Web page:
This study presents the climatology of the vertical structure of water vapor flux above the Sierra Nevada during significant cool season (November–April) precipitation events. Atmospheric river (AR) and non-AR events are analyzed to better understand the effect of this structure on precipitation patterns. Daily measurements of cool season precipitation at seven weather stations around the Tahoe basin from 1974 to 2012 and NCEP/CPC gridded daily precipitation analysis along the Sierra crest for the period 1948–2012 are examined. NCEP–NCAR reanalysis and soundings from Oakland are used to look at upper atmospheric conditions, including the presence of vapor transport by low- and midlevel jets on storm days as well as upstream static stability in relation to significant precipitation events. Key findings are as follows: 1) ARs play a disproportionately large role in generating Tahoe basin precipitation during the cool season; 2) strong midlevel vapor transport needs to occur in tandem with low-level transport to achieve the most extreme 2-day precipitation in the Tahoe basin; 3) when low- to midlevel vapor transport is present on days with a defined AR, the local maximum in 2-day precipitation intensity decreases with distance from the Sierra crest, and on non-AR days, the relative increase in 2-day precipitation intensity due to low- and midlevel vapor transport does not vary based on distance from the Sierra crest; 4) AR and non-AR moisture fluxes are significantly modified by upstream static stability; and 5) understanding the impacts of ARs and their lower- and midlevel moisture flux structure are crucial components of the hydrometeorology in this region.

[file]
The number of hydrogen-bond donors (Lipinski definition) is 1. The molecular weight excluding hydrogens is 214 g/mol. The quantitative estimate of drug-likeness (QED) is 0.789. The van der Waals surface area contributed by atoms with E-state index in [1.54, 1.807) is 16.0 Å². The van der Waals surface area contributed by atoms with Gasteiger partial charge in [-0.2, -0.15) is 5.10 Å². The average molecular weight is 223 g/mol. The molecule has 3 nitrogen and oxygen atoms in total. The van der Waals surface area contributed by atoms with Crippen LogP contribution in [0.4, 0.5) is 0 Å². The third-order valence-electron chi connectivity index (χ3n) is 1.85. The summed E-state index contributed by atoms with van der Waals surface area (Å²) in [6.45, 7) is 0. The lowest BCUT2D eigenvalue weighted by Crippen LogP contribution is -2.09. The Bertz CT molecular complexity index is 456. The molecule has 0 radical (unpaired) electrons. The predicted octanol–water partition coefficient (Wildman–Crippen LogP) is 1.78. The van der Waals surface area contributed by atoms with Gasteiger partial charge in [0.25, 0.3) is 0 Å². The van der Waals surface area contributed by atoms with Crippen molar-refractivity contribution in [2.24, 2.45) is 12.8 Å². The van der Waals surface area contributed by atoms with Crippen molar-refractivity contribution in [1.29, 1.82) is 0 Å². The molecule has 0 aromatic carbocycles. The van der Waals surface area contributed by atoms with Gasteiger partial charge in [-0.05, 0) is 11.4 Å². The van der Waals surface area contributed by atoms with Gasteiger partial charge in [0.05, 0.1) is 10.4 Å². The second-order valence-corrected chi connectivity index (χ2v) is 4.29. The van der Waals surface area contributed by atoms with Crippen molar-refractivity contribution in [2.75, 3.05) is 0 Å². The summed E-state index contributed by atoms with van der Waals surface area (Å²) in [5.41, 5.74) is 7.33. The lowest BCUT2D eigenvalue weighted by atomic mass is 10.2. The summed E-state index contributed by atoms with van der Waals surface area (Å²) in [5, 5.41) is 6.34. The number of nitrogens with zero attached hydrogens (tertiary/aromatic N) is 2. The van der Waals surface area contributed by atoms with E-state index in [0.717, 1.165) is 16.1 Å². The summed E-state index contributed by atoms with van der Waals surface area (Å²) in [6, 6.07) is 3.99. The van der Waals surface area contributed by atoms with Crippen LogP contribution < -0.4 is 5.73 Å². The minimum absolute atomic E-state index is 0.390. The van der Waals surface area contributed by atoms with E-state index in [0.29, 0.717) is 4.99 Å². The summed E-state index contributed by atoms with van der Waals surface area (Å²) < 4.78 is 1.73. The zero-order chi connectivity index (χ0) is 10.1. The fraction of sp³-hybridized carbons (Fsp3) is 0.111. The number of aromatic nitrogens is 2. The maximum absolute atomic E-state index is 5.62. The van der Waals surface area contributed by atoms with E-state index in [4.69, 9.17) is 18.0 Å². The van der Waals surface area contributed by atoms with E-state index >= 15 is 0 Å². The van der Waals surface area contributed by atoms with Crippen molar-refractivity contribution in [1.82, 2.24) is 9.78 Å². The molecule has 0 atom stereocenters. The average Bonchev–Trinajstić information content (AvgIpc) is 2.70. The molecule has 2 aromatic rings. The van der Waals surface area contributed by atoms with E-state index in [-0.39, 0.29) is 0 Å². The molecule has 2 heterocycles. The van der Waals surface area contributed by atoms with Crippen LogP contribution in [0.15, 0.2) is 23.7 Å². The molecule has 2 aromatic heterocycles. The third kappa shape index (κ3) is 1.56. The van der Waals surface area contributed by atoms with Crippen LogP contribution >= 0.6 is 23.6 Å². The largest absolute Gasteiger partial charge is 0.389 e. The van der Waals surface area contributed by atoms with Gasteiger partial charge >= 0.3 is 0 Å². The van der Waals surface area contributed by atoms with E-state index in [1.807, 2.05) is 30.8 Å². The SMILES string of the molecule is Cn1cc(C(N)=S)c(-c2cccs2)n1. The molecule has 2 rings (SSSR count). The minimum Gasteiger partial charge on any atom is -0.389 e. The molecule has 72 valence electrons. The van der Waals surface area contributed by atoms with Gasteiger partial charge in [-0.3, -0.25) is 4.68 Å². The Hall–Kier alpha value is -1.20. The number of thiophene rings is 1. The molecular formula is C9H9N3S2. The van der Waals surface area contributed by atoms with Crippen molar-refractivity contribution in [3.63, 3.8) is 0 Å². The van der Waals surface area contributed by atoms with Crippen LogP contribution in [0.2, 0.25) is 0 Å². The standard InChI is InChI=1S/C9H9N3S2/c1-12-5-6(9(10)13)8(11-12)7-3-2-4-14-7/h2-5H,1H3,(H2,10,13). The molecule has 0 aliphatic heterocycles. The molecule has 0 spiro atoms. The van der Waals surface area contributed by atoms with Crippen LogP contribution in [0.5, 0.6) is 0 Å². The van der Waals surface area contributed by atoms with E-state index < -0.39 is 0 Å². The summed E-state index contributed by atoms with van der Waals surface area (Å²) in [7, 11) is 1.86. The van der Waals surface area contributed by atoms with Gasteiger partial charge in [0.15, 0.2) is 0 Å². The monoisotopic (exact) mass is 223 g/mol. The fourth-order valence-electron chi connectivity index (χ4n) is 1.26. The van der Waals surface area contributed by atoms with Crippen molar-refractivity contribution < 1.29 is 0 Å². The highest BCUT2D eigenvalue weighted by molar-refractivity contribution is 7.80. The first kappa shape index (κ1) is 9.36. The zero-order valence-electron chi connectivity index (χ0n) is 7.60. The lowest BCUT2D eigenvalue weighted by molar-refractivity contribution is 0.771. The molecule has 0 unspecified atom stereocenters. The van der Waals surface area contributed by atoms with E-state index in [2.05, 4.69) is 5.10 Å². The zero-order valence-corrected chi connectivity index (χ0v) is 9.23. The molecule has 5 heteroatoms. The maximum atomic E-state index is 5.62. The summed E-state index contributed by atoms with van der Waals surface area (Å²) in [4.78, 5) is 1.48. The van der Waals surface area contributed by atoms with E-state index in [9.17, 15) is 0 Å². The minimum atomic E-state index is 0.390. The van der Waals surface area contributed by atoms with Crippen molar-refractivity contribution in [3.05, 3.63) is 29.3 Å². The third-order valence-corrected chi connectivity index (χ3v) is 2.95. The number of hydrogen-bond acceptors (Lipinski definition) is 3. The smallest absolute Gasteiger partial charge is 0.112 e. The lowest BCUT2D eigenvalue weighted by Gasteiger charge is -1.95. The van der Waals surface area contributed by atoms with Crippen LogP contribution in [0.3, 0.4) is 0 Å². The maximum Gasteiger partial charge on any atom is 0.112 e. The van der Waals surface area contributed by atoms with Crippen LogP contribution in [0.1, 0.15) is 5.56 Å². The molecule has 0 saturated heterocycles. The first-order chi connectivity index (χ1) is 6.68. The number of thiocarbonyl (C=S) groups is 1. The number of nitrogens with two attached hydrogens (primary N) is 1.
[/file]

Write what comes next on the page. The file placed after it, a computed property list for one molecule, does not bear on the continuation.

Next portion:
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Michael L. Kaplan
,
Ramesh K. Vellore
,
Phillip J. Marzette
, and
John M. Lewis

Abstract

This study focuses on the meso-α- and meso-β-scale manifestations of the latent-heat-induced reduction of windward-side blocking to two flood-producing precipitation events on the leeside of the Sierra Nevada. Two simulations were performed—one employing full microphysics [control (CTRL)] and a second in which the latent heating terms are turned off in the microphysics [no latent heating (NLH)]. The differences between the CTRL and NLH are consistent with upstream latent heating—the moist, divergent, and ascending flow dominates the leeside of the mountain range in the CTRL producing copious spillover precipitation while dry high-momentum/downslope-descending flow dominates the NLH simulation on the leeside. A comprehensive sequence of events for spillover precipitation is formulated as follows: 1) Ascent within the exit region of a polar jet streak develops in response to velocity divergence aloft. 2) This ascent phases with ascent from the windward-side flow to create a mesoscale region of heavy upslope precipitation. 3) The latent heat release from the upslope precipitation reduces the upstream static stability and blocking. 4) A mesoscale ridge in the thickness field builds in the upper troposphere and induces subgeostrophic flow in the jet’s exit region above the mountain range. 5) Adjustments to this ridge result in a cross-mountain midlevel jet that facilitates a river of midlevel moisture advected over to the leeside. 6) Stretching of moist isentropic surfaces in proximity to the plume of moisture fluxes causes destabilization on the leeside and formation of a leeside mesolow. 7) Boundary layer air accelerates into the leeside mesolow to form a mountain-parallel low-level flow.